In the end, I think it will be worth it to have all the new features of the Zune HD (i.e., high resolution OLED touch screen, HD Radio, Internet Web Browsing, etc.) and sacrifice some storage space. I could wait for a Zune HD with more storage, but it probably would cost much more than $300 US (which is over my limit for a media player). So, I need to just sit tight and not ruminate over the lesser storage space of the Zune HD, and hope Sept 15th comes up fast!
Well, I bit the bullet and pre-ordered a Zune HD 32 GB player. It was just too good to resist! 🙂
Now, I wasn’t too sure what the big advantage is to pre-ordering versus just buying it at a local retail store (since either way it is available Sept 15th), but since my wife gets a 10% discount from Amazon I asked her to order it for me. So, hopefully Amazon won’t have any big shortages and I’ll get my Zune HD around the release date.
Normally, I’m not the type to pre-order anything. I usually wait to read reviews, check out my potential purchase live at a local store, and finally agonize over the actual need to make the purchase. In this case, since I already have a Zune 80 that works perfectly fine for my needs, I ‘m a bit surprised at my uncharacteristic decision to pre-order the Zune HD. After looking at all the new features, it wasn’t too difficult for me to justify upgrading to the Zune HD. Of course, I’ll need to get use to going from 80 GB of storage to 32 GB, but I think that is manageable.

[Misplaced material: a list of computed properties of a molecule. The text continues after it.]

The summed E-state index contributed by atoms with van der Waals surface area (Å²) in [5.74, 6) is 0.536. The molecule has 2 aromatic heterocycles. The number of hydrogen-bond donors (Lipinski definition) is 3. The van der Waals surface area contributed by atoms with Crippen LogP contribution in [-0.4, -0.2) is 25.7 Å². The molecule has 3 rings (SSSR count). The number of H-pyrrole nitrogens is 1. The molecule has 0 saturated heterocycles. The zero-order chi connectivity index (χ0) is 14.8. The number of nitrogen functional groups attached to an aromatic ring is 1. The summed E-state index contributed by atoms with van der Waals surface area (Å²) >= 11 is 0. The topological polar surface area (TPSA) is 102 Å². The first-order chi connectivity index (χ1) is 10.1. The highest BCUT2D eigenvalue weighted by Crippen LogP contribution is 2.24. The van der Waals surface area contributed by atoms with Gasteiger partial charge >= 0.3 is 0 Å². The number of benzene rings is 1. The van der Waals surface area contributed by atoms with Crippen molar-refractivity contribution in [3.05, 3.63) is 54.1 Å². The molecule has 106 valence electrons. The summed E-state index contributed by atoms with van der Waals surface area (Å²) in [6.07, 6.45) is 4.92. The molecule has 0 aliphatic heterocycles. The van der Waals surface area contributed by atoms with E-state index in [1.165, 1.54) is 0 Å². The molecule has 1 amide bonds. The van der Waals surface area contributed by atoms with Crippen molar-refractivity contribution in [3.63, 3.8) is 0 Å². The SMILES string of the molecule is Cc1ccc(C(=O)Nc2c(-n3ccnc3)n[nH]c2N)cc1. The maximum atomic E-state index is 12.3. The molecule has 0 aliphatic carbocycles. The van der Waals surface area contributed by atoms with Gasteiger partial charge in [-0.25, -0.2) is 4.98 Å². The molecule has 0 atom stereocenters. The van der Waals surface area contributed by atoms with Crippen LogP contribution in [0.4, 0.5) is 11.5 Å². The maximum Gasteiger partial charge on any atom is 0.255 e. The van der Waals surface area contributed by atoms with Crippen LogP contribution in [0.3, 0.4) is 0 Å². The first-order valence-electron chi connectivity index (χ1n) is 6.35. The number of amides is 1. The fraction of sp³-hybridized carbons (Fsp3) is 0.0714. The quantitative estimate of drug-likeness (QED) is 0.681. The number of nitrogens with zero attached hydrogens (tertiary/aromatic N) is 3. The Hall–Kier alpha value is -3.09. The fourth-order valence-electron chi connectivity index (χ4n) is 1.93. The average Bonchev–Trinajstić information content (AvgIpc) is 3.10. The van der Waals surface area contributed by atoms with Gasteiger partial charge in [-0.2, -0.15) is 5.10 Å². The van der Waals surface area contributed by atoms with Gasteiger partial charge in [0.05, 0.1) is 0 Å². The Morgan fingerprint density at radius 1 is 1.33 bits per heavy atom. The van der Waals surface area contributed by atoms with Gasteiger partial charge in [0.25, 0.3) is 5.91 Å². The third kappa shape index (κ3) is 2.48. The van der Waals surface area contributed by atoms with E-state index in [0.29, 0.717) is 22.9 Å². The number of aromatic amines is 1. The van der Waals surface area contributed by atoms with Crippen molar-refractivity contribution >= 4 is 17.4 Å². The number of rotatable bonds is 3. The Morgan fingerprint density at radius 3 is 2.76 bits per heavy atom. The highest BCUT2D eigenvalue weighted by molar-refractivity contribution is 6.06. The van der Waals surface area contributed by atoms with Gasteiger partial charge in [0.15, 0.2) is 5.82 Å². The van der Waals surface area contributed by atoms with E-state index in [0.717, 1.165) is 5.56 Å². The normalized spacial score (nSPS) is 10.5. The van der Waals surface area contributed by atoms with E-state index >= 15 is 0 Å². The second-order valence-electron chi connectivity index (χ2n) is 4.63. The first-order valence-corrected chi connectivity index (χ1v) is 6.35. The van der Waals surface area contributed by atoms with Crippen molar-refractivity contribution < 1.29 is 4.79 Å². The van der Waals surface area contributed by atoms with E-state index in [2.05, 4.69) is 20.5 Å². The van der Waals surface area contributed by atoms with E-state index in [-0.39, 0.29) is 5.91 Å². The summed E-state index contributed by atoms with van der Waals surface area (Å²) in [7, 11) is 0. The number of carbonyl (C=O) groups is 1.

What I’m really looking forward to, is having a slimmer unit that is lightweight, has a larger and nicer touch screen, and has the ability to access the Internet with a web browser. I can certainly see myself pulling out my Zune HD to check my email or read some news at Starbucks or any other locale with free WiFi. And because of the smaller size, I will certainly be tempted to take my Zune HD with me to more often than my heavier Zune 80.
What I find interesting, is that the Zune HD appears to be superior to the iPod Touch. Granted, Microsoft has mimicked the user interface of the Apple iPhone/Touch, but I think they added a lot of flair to it. The hardware appears to be nicer than the iPod Touch (in my opinion), and I think Microsoft has a real winner here. If they can get developers to create apps for the Zune HD, that would be the icing on the cake! 🙂
Once I get my Zune HD I’ll post my personal review of the player and will give everyone the pro’s and con’s compared to my old trusty Zune 80.